Friday, April 18, 2008


Elitist Obama, Elitist Liberals and George Will

A few days ago, George Will wrote an insightful column on elitist Obama and the elitist movement in the Democratic Party. Will traces the roots of the elitist movement back to Adlai Stevenson and Stevenson's run for the presidency in 1952 and 1956.
When a supporter told Adlai Stevenson, the losing Democratic presidential nominee in 1952 and 1956, that thinking people supported him, Stevenson said, "Yes, but I need to win a majority." When another supporter told Stevenson, "You educated the people through your campaign," Stevenson replied, "But a lot of people flunked the course." Michael Barone, in "Our Country: The Shaping of America From Roosevelt to Reagan," wrote: "It is unthinkable that Roosevelt would ever have said those things or that such thoughts ever would have crossed his mind." Barone added: "Stevenson was the first leading Democratic politician to become a critic rather than a celebrator of middle-class American culture -- the prototype of the liberal Democrat who would judge ordinary Americans by an abstract standard and find them wanting."
You can easily see the "I'm right and if you don't agree or understand, you're stupid/evil attitude" so common in today's liberals.

But even more so does Will sum up the current elitist liberal attitude.
The emblematic book of the new liberalism was "The Affluent Society" by Harvard economist John Kenneth Galbraith. He argued that the power of advertising to manipulate the bovine public is so powerful that the law of supply and demand has been vitiated. Manufacturers can manufacture in the American herd whatever demand the manufacturers want to supply. Because the manipulable masses are easily given a "false consciousness" (another category, like religion as the "opiate" of the suffering masses, that liberalism appropriated from Marxism), four things follow:

First, the consent of the governed, when their behavior is governed by their false consciousnesses, is unimportant. Second, the public requires the supervision of a progressive elite which, somehow emancipated from false consciousness, can engineer true consciousness. Third, because consciousness is a reflection of social conditions, true consciousness is engineered by progressive social reforms. Fourth, because people in the grip of false consciousness cannot be expected to demand or even consent to such reforms, those reforms usually must be imposed, for example, by judicial fiats.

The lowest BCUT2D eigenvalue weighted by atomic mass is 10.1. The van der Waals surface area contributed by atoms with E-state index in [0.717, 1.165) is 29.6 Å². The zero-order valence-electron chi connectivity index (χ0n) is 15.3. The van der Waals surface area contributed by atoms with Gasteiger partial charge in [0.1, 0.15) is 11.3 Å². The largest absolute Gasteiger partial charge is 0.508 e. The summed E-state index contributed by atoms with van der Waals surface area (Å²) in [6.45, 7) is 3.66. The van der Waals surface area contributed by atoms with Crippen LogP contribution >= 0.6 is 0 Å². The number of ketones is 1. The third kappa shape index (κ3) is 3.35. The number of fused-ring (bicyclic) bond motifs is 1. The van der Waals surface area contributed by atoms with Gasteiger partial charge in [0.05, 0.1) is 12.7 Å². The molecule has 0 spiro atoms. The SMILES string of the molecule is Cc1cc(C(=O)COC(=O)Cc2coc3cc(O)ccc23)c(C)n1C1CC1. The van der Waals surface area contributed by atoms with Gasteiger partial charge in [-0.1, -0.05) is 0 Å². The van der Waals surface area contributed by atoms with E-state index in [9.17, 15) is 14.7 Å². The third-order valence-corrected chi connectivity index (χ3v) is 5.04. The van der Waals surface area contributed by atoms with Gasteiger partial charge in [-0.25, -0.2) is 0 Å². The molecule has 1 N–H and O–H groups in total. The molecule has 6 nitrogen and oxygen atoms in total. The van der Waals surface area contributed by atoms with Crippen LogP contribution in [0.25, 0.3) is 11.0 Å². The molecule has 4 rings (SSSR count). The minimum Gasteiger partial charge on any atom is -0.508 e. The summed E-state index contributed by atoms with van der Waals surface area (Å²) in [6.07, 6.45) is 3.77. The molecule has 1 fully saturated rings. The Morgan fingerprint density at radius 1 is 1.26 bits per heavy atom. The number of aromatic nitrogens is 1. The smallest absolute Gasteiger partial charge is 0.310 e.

Essentially, the elitist liberal's position is because I'm more educated/intelligent/insightful/aware then you I have the right to impose my belief system and government on you.

Read some of the comments at this liberal blog to get a good feel of the elitist attitudes.
Re. when people vote their pocketbooks, they vote Republican. They want to be rich and beautiful and drive nice cars and live in big houses just like Republicans. They don't want to be living in Section 8 housing on welfare and foodstamps handed out by Democrats. Besides, Republicans are better businessmen (emphasis on men). They will know how to fix things.

Plus, they won't vote for Democrats because they will raise taxes (it's guaranteed, just ask any Republican) to pay for frivolous stuff like education and health care that creates a smart, healthy work force that is good for business and attracts investment. That kind of stuff is too complicated. A check in the mail from the U.S. Treasury, now THAT'S something a fellow can hold in his hand and understand, before spending it at Wal-Mart.

Most politicians get in trouble for lying.

Barack Obama gets in trouble for telling the truth.
All of this didn't start in a vacuum. It started in 1972 with Roe vs Wade. And the case can be made that it even started earlier following Goldwater's defeat in '64. That was when the Conservative think tanks started going and in '72 they glummed on the abortion/ERA topics. The book by Thomas Frank "What's the Matter With Kansas" does an excellent job of documenting how the Right did this by aptly manipulating the social and religous concerns/fears of small town America.